There are many terms used to describe chronic arthritis in children. These include juvenile rheumatoid arthritis, juvenile chronic arthritis, and juvenile idiopathic arthritis (JIA). Of these, JIA is used most often by specialists in pediatric rheumatology.
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Explore This IssueJanuary 2009
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About one child in every 1,000 develops some type of juvenile arthritis. These disorders can affect children at any age, although rarely in the first six months of life. It is estimated that around 300,000 children in the U.S. have been diagnosed with JIA.
There are several types of JIA, all involving chronic joint inflammation. This inflammation begins before patients reach the age of 16, and symptoms must last from six weeks to three months in order to be called chronic. JIA may involve one or many joints and can cause other symptoms, such as fevers, rash, and eye inflammation.
Types of JIA include:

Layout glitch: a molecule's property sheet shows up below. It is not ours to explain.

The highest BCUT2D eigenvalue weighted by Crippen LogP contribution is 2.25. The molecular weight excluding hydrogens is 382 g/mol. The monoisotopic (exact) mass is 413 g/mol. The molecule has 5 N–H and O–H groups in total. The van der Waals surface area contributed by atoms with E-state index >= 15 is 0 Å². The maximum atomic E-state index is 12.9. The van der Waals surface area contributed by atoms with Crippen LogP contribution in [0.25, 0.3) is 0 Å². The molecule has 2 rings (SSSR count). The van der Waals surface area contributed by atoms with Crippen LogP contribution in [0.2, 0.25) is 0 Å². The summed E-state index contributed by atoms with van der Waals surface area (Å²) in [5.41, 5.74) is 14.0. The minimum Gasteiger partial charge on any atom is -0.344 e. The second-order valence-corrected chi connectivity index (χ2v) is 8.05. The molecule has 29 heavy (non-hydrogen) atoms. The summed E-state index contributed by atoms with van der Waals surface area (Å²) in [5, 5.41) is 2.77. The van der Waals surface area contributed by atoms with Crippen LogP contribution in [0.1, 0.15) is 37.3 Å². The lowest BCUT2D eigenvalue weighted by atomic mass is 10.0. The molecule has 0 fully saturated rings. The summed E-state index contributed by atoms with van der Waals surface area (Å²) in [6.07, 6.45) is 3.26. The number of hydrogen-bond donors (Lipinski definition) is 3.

- Systemic onset JIA,which affects about 10% of children with arthritis. It begins with repeating fevers, often accompanied by a pink rash that comes and goes. It may cause inflammation of the internal organs as well as the joints.
- Oligoarticular JIA, which involves fewer than five joints in its first stages and affects about half of all children with arthritis. Girls have a higher risk than boys. Children who develop this form of JIA when they are younger than seven years old have the best chance of having their joint disease subside with time, but they are at increased risk of developing an inflammatory eye problem.
- Polyarticular JIA, which affects five or more joints and can begin at any age. Children diagnosed with polyarticular JIA in their teens may actually have the adult form of RA at an earlier than usual age.
- Psoriatic JIA, which is diagnosed when children have both arthritis and psoriasis—or a strong family history of psoriasis.
- Enthesitis related JIA, which often involves attachments of ligaments as well as the spine. These children more often have joint pain without obvious swelling and may complain of back pain and stiffness.
It is not known what causes the immune system to malfunction in JIA. Malfunctioning of the immune system in JIA targets the lining of the joint, known as the synovial membrane. This causes inflammation. When the inflammation persists, joint damage may occur. According to patient–fact sheet writer Leslie S. Abramson, MD, “Research suggests that some individuals have a genetic tendency to JIA but develop the condition only after exposure to an infection or other unknown trigger.”